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Dow futures plunge more than 700 points after Russia announces attack on Ukraine

U.S. stock futures plunged Wednesday night after Russian President Vladimir Putin announced Russian troops would enter Ukraine. The drop follows a tumultuous day on Wall Street that saw all three major benchmarks log their lowest levels this year so far as Russia-Ukraine tensions continued to weigh on investor sentiment.

Markets have been wrought this week with what appeared to be dwindling prospects of a resolution to the geopolitical conflict between Russia and Ukraine. President Joe Biden on Tuesday unveiled the “first tranche” of financial sanctions targeting Russia in response to Vladimir Putin’s move to recognize the independence of two pro-Moscow separatist republics in east Ukraine and deploy troops into the areas — a move seen by Western countries as a provocation and breach of international law.

European allies acted in lockstep to reprimand Russian aggression. Germany halted approval of the Nord Stream 2 natural gas pipeline that would have deepened western Europe’s energy link to Russia, the world’s largest natural gas exporter. Fears of other energy-linked sanctions sent crude oil prices to a seven-year high and Brent crude towards $100 per barrel.

“Putin knew these were going to be coming,” CSIS International Security Program senior adviser Mark Cancian told Yahoo Finance Live. “He took his move anyway, so it’s unlikely that they will deter him.”

Risk assets slid on Tuesday as investors considered the financial market implications of an escalating threat of military attack and greater sanctions on Russia. As European allies also coordinated their response to Russia’s increased military presence in and around Ukraine, Germany halted approval of the Nord Stream 2 natural gas pipeline that would have deepened western Europe’s energy link to Russia, the world’s largest natural gas exporter. Crude oil prices spiked to a seven-year high, and Brent crude neared $100 per barrel as investors contemplated the potential for further energy-linked sanctions on Russia, the third-largest oil producer in the world.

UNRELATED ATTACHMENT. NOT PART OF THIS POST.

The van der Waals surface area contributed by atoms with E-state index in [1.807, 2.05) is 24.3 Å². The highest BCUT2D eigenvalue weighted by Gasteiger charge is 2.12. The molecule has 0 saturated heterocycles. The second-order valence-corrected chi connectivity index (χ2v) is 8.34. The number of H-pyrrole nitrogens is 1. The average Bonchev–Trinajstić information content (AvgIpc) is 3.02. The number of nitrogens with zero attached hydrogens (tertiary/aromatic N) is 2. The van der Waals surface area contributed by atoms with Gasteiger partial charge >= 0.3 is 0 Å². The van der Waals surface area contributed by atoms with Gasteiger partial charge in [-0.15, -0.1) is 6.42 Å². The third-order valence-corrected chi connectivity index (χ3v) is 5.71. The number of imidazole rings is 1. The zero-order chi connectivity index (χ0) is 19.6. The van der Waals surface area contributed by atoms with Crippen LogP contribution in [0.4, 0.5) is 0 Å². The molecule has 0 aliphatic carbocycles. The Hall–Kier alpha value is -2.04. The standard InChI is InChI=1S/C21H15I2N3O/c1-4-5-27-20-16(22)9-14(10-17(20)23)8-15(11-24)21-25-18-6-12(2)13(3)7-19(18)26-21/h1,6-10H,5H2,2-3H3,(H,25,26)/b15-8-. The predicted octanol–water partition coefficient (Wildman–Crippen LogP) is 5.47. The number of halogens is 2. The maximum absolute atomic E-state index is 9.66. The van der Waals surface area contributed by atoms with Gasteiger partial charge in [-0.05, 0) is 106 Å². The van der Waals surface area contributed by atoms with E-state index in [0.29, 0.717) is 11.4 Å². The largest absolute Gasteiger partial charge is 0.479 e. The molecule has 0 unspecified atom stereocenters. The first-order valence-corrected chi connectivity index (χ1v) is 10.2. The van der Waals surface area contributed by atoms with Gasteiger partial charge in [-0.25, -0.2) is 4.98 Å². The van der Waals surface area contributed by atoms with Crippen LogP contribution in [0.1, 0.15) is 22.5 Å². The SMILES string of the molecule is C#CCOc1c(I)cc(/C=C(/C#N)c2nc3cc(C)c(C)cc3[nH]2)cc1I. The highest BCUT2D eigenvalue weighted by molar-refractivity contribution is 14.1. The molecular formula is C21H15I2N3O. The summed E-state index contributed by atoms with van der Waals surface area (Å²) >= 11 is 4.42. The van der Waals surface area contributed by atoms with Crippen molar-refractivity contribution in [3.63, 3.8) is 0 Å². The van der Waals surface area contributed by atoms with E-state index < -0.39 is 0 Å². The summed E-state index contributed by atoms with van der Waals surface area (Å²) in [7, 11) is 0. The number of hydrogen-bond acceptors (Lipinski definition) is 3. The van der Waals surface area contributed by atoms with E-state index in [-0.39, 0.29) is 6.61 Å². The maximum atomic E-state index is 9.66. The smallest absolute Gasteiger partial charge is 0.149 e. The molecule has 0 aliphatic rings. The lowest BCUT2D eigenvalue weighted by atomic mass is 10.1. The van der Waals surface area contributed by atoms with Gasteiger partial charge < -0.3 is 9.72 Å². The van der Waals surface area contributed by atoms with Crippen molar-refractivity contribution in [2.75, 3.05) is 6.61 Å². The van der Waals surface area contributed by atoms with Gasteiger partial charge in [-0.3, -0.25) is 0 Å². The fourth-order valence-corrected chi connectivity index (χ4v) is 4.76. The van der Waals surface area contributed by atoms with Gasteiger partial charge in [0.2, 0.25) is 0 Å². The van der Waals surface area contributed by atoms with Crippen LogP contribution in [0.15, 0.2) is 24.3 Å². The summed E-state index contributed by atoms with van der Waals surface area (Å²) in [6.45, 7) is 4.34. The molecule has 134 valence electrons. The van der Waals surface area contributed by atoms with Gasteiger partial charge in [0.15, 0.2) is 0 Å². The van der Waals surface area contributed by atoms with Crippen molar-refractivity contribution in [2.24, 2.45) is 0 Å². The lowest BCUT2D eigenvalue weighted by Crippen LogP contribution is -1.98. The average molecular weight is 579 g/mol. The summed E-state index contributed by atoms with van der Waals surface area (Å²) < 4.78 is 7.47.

In the U.S., the conflict creates an added headwind for investors already grappling with a hawkish shift in Federal Reserve policy to intervene more aggressively in mitigating inflationary pressures. A war between Russia and Ukraine threatens to exacerbate already surging prices and spur other economic disruptions that could complicate the Fed’s policy-making choices.

Many strategists have argued that despite the weight of geopolitical turmoil on equities, the risk-off mood among traders stems primarily from worries around interest rate hikes.

Russian President Vladimir Putin takes part in a wreath laying ceremony at the Tomb of the Unknown Soldier by the Kremlin Wall on the Defender of the Fatherland Day in Moscow, Russia February 23, 2022. Sputnik/Aleksey Nikolskyi/Kremlin via REUTERS ATTENTION EDITORS - THIS IMAGE WAS PROVIDED BY A THIRD PARTY.